I saw a method for finding eigenvalues by using Gauss elimination to find an upper triangular matrix, then just taking the diagonal elements as the eigenvalues. It seems to work except for this case:

\begin{bmatrix} 1&1\\ 1&2 \end{bmatrix}

if i make it upper triangular by subtracting the first row from the second to get:

\begin{bmatrix} 1&1\\ 0&1 \end{bmatrix}

then I would assume the eigenvalues should be 1, but they are not. What am I doing wrong?


You are doing nothing wrong. Gaussian elimination does not preserve eigenvalues, and this method simply does not work.

If you are lucky enough to start with an upper triangular matrix, then it is true that the diagonals are the eigenvalues. This is very convenient. Otherwise, you have to go and actually compute them.

For two by two matrices, there is a sort of shortcut (maybe). The eigenvalues completely determine the trace and the determinant. In particular, $\lambda_1 + \lambda_2 = \text{Trace} A$, and $\lambda_1\lambda_2 = \text{Det}A$. So here, we know that $\lambda_1 + \lambda_2 = 3$ and $\lambda_1 \lambda_2 = 1$.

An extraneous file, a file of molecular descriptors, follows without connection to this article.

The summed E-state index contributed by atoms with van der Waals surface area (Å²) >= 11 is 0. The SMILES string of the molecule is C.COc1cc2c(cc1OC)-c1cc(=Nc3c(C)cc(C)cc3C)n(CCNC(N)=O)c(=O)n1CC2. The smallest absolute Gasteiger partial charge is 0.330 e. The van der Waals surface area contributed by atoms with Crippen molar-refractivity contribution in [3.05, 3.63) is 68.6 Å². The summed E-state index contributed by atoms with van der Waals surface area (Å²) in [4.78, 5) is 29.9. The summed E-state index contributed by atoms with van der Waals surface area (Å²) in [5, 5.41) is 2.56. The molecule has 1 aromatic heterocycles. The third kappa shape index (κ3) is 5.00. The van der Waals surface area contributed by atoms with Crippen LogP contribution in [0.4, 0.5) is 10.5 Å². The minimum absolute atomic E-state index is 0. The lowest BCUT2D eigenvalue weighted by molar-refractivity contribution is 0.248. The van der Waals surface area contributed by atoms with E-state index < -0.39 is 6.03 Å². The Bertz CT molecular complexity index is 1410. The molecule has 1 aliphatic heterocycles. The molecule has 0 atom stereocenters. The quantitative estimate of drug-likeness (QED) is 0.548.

So $\lambda_1 = 1/\lambda_2$, which leads to $\lambda_1^2 - 3\lambda_1 + 1 = 0$. And so $\lambda_1,\lambda_2$ are the two roots of the polynomial $x^2 - 3x + 1$, which are $\frac{3 \pm \sqrt{5}}{2}$. Is that easier? Sometimes.


Your Answer

By clicking “Post Your Answer”, you agree to our terms of service, privacy policy and cookie policy

Not the answer you're looking for? Browse other questions tagged or ask your own question.